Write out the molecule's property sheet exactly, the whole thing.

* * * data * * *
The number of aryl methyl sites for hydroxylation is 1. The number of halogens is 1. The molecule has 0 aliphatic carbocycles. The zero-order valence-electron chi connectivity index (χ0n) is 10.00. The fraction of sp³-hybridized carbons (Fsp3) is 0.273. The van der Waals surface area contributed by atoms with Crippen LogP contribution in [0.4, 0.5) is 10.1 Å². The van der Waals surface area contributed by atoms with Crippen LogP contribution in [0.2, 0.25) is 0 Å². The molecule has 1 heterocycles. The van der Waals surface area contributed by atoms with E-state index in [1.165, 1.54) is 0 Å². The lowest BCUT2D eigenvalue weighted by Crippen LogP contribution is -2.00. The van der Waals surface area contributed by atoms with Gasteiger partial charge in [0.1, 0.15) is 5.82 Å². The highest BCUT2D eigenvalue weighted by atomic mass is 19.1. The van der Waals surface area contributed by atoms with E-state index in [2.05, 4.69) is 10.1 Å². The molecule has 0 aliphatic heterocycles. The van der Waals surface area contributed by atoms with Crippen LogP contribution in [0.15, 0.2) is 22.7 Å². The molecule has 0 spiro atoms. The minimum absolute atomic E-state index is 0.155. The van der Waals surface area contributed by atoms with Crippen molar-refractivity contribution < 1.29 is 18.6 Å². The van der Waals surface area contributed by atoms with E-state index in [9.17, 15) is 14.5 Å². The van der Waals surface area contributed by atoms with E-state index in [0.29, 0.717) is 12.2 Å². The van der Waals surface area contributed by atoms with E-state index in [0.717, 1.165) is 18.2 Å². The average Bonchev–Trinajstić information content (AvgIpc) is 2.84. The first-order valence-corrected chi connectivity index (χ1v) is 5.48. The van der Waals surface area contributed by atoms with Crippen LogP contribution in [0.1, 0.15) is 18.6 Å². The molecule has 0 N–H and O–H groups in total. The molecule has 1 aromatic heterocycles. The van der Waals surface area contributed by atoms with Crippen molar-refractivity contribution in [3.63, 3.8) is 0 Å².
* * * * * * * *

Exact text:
The number of aryl methyl sites for hydroxylation is 1. The number of halogens is 1. The molecule has 0 aliphatic carbocycles. The zero-order valence-electron chi connectivity index (χ0n) is 10.00. The fraction of sp³-hybridized carbons (Fsp3) is 0.273. The van der Waals surface area contributed by atoms with Crippen LogP contribution in [0.4, 0.5) is 10.1 Å². The van der Waals surface area contributed by atoms with Crippen LogP contribution in [0.2, 0.25) is 0 Å². The molecule has 1 heterocycles. The van der Waals surface area contributed by atoms with E-state index in [1.165, 1.54) is 0 Å². The lowest BCUT2D eigenvalue weighted by Crippen LogP contribution is -2.00. The van der Waals surface area contributed by atoms with Gasteiger partial charge in [0.1, 0.15) is 5.82 Å². The highest BCUT2D eigenvalue weighted by atomic mass is 19.1. The van der Waals surface area contributed by atoms with E-state index in [2.05, 4.69) is 10.1 Å². The molecule has 0 aliphatic heterocycles. The van der Waals surface area contributed by atoms with Crippen LogP contribution in [0.15, 0.2) is 22.7 Å². The molecule has 0 spiro atoms. The minimum absolute atomic E-state index is 0.155. The van der Waals surface area contributed by atoms with Crippen molar-refractivity contribution < 1.29 is 18.6 Å². The van der Waals surface area contributed by atoms with E-state index in [9.17, 15) is 14.5 Å². The van der Waals surface area contributed by atoms with E-state index in [0.29, 0.717) is 12.2 Å². The van der Waals surface area contributed by atoms with E-state index in [0.717, 1.165) is 18.2 Å². The average Bonchev–Trinajstić information content (AvgIpc) is 2.84. The first-order valence-corrected chi connectivity index (χ1v) is 5.48. The van der Waals surface area contributed by atoms with Crippen LogP contribution in [0.1, 0.15) is 18.6 Å². The molecule has 0 N–H and O–H groups in total. The molecule has 1 aromatic heterocycles. The van der Waals surface area contributed by atoms with Crippen molar-refractivity contribution in [3.63, 3.8) is 0 Å².